Sisterlocks were created a little over 20 years ago by Dr. JoAnne Cornwell and are a smaller, modern twist on the traditional style.
Who invented sisterlocks?
The woman who developed Sisterlocks is an African American Studies professor named Dr. JoAnne Cornwell. She wanted to provide a way for black women to do their hair in a way that didn’t involve the use of chemicals or extensions.
The brand is trademarked and protected under a patent, so you need to book an appointment with a certified Sisterlocks consultant if you want these particular locks.
Dr. Cornwell invented the hair styling method in 1993, and it remains popular today among naturalistas.
If you're considering Sisterlocks, you should first find a certified consultant who can guide you through the process to ensure optimal results. Certified Sisterlocks consultants have been approved officially by the creator of the technique, Dr. Cornwell. Since Sisterlocks are so thin, improper installation can lead to severe hair breakage and even baldness.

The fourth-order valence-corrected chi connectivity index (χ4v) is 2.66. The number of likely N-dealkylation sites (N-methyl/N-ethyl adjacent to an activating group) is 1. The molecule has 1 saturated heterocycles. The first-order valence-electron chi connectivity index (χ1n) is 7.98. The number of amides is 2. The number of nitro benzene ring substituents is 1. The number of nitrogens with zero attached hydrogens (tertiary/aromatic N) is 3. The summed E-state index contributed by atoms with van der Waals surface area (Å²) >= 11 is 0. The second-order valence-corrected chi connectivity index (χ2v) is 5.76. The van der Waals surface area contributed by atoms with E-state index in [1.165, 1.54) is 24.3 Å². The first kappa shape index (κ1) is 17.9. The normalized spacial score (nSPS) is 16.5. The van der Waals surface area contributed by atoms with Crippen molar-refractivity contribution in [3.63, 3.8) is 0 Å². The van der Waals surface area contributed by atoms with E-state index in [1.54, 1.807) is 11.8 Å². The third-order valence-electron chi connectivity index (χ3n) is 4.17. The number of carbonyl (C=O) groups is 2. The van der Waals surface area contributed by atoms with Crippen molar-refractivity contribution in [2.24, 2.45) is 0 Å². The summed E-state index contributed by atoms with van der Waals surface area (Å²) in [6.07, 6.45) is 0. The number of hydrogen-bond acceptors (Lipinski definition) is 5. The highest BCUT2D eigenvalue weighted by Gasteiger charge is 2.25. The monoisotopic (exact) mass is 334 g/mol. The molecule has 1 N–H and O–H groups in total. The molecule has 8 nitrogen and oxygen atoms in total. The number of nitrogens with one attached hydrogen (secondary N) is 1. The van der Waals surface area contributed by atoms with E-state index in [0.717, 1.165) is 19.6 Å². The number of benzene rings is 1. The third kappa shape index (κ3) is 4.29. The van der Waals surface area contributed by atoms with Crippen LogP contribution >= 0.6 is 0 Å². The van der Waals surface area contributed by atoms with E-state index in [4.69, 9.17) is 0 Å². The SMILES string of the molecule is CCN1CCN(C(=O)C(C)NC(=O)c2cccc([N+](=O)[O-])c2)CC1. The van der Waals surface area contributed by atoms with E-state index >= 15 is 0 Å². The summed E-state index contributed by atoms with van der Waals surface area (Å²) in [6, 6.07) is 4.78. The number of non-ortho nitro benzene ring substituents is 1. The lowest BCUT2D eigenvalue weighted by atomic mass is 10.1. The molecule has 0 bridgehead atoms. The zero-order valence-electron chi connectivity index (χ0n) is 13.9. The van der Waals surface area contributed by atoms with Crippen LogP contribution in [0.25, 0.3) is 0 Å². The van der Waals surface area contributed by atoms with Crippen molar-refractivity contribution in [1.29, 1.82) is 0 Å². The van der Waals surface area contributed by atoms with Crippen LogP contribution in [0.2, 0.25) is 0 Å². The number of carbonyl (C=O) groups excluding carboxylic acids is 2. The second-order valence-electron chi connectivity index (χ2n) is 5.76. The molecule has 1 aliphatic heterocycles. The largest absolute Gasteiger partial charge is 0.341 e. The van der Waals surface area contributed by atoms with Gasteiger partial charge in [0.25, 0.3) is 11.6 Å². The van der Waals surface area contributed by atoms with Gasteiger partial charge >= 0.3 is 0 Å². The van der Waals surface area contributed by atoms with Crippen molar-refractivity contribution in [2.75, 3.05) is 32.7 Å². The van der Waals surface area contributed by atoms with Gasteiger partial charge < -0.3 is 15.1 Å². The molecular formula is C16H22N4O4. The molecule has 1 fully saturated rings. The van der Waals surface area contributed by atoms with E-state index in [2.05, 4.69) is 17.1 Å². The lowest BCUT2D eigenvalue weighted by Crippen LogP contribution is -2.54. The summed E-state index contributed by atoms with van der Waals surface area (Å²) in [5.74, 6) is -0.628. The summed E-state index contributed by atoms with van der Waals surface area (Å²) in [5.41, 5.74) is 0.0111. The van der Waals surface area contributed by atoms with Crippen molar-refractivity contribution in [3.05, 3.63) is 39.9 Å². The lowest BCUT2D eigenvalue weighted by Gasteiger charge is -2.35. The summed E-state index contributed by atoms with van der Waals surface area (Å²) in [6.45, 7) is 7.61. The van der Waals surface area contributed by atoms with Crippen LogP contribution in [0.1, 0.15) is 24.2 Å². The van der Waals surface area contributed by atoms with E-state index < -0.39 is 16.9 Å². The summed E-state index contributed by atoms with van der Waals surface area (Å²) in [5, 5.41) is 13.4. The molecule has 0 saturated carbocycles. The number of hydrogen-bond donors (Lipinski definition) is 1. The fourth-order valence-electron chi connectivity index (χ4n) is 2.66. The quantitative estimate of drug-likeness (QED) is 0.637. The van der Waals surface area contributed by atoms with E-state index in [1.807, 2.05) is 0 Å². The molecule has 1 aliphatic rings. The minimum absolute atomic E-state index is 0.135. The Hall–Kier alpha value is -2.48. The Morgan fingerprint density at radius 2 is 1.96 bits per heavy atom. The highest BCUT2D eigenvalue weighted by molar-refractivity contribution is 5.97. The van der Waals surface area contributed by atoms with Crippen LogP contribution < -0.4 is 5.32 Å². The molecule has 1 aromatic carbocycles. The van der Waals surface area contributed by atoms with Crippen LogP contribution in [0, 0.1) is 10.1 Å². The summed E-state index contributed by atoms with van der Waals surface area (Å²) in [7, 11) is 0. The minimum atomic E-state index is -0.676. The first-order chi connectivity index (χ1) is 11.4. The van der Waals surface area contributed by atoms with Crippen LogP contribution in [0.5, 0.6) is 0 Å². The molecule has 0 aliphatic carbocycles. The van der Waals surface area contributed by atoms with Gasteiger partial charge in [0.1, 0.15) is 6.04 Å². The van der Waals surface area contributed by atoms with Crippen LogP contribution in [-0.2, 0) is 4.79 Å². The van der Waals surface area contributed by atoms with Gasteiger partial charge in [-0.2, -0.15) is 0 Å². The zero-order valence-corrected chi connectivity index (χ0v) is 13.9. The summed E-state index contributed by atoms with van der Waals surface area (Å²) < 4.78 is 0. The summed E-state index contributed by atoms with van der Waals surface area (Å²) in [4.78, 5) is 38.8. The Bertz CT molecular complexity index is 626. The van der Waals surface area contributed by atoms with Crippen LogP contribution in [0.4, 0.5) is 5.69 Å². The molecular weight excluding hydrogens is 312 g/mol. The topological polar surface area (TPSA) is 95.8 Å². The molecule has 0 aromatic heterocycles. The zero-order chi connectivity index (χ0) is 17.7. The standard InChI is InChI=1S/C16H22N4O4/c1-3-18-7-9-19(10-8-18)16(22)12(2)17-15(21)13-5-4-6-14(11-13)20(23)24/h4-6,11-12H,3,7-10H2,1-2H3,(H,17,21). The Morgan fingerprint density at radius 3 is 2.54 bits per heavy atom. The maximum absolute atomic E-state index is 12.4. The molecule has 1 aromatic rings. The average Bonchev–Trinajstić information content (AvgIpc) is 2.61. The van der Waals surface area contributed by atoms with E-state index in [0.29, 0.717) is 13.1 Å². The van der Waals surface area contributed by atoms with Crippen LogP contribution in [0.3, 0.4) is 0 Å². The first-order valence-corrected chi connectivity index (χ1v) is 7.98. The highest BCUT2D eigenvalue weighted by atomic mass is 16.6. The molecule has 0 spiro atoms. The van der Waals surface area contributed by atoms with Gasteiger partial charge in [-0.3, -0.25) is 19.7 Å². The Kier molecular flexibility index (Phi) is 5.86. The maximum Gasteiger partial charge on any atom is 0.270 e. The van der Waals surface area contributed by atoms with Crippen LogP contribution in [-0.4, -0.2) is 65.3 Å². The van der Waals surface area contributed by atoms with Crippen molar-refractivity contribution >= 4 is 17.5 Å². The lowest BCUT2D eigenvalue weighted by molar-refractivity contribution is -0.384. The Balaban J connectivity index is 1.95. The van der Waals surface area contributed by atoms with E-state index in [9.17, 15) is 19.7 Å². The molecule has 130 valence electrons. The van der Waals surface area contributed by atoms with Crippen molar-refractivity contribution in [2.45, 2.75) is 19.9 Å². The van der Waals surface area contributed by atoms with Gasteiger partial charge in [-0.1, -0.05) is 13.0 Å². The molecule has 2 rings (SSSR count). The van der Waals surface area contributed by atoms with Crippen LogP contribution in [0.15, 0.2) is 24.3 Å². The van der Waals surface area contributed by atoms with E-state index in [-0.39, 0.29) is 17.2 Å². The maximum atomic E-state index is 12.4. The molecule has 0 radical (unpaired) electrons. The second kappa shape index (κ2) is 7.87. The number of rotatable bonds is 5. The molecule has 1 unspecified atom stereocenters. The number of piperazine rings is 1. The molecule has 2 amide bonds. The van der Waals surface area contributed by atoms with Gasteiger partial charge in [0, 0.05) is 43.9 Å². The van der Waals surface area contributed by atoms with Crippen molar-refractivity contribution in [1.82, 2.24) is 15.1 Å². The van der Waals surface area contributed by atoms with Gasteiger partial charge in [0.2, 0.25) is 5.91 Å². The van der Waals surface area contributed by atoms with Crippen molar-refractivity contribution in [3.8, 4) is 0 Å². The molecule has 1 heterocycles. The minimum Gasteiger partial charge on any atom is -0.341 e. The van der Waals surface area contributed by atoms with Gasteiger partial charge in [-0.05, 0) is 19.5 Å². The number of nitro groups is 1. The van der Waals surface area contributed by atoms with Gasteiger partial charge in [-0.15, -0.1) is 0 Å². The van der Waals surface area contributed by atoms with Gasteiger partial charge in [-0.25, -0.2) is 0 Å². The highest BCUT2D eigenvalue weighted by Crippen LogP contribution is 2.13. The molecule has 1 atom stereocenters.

Sisterlocks are tiny, stylable locks that are formed using an interlocking method. Interlocking is where you use a tool to create the locks instead of using a palm roll or a two-strand twisting technique. Sisterlock technicians, or “Sister Lockticians,” make the lock from the ends to the roots, so there is very little pulling at the root or damage to the hair follicle.
The Sisterlocks website has an exclusive list of certified Sisterlocks technicians from the U.S. and international locations. The hairstyle comes with a heavy price tag, but you can justify some of the cost by considering how much you would save on product and styling. Sisterlocks cost anywhere from $500-$2000, so they’re not cheap.
But you may be able to find a trainee Sisterlock technician who can do the style for $300-$400.
However, once you’ve made the initial investment, you’ll probably find them easier to maintain on a daily basis. Proper maintenance is crucial to the survival of your sisterlocks. You must have them re-tightening every 4-6 weeks or risk having them thin and break you hair off altogether. This makes sisterlocks quite a high-maintenance and pricey investment.